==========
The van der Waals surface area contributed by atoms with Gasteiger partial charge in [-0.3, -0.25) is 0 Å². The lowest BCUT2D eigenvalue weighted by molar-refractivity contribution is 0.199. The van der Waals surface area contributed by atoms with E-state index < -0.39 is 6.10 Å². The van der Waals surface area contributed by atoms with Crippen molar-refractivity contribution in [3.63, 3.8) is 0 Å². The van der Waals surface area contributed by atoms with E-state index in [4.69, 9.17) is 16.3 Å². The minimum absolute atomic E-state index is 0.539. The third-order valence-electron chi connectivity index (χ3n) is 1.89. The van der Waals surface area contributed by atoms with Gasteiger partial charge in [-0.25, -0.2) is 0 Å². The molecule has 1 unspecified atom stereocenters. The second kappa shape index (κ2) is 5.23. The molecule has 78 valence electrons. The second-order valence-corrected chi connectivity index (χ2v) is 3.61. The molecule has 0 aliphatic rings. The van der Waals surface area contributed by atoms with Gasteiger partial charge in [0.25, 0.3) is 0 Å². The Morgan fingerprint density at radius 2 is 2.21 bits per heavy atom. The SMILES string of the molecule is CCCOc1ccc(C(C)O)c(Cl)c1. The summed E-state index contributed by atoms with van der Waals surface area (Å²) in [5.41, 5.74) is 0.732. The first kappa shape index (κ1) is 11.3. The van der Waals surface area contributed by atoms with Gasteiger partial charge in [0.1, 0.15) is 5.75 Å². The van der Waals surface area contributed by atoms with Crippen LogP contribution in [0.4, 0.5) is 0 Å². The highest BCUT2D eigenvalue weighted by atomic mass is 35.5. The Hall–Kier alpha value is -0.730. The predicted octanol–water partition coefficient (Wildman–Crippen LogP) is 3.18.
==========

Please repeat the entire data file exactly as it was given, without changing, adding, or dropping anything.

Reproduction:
The van der Waals surface area contributed by atoms with Gasteiger partial charge in [-0.3, -0.25) is 0 Å². The lowest BCUT2D eigenvalue weighted by molar-refractivity contribution is 0.199. The van der Waals surface area contributed by atoms with E-state index < -0.39 is 6.10 Å². The van der Waals surface area contributed by atoms with Crippen molar-refractivity contribution in [3.63, 3.8) is 0 Å². The van der Waals surface area contributed by atoms with E-state index in [4.69, 9.17) is 16.3 Å². The minimum absolute atomic E-state index is 0.539. The third-order valence-electron chi connectivity index (χ3n) is 1.89. The van der Waals surface area contributed by atoms with Gasteiger partial charge in [-0.25, -0.2) is 0 Å². The molecule has 1 unspecified atom stereocenters. The second kappa shape index (κ2) is 5.23. The molecule has 78 valence electrons. The second-order valence-corrected chi connectivity index (χ2v) is 3.61. The molecule has 0 aliphatic rings. The van der Waals surface area contributed by atoms with Gasteiger partial charge in [0.25, 0.3) is 0 Å². The Morgan fingerprint density at radius 2 is 2.21 bits per heavy atom. The SMILES string of the molecule is CCCOc1ccc(C(C)O)c(Cl)c1. The summed E-state index contributed by atoms with van der Waals surface area (Å²) in [5.41, 5.74) is 0.732. The first kappa shape index (κ1) is 11.3. The van der Waals surface area contributed by atoms with Gasteiger partial charge in [0.1, 0.15) is 5.75 Å². The van der Waals surface area contributed by atoms with Crippen LogP contribution in [0.4, 0.5) is 0 Å². The highest BCUT2D eigenvalue weighted by atomic mass is 35.5. The Hall–Kier alpha value is -0.730. The predicted octanol–water partition coefficient (Wildman–Crippen LogP) is 3.18.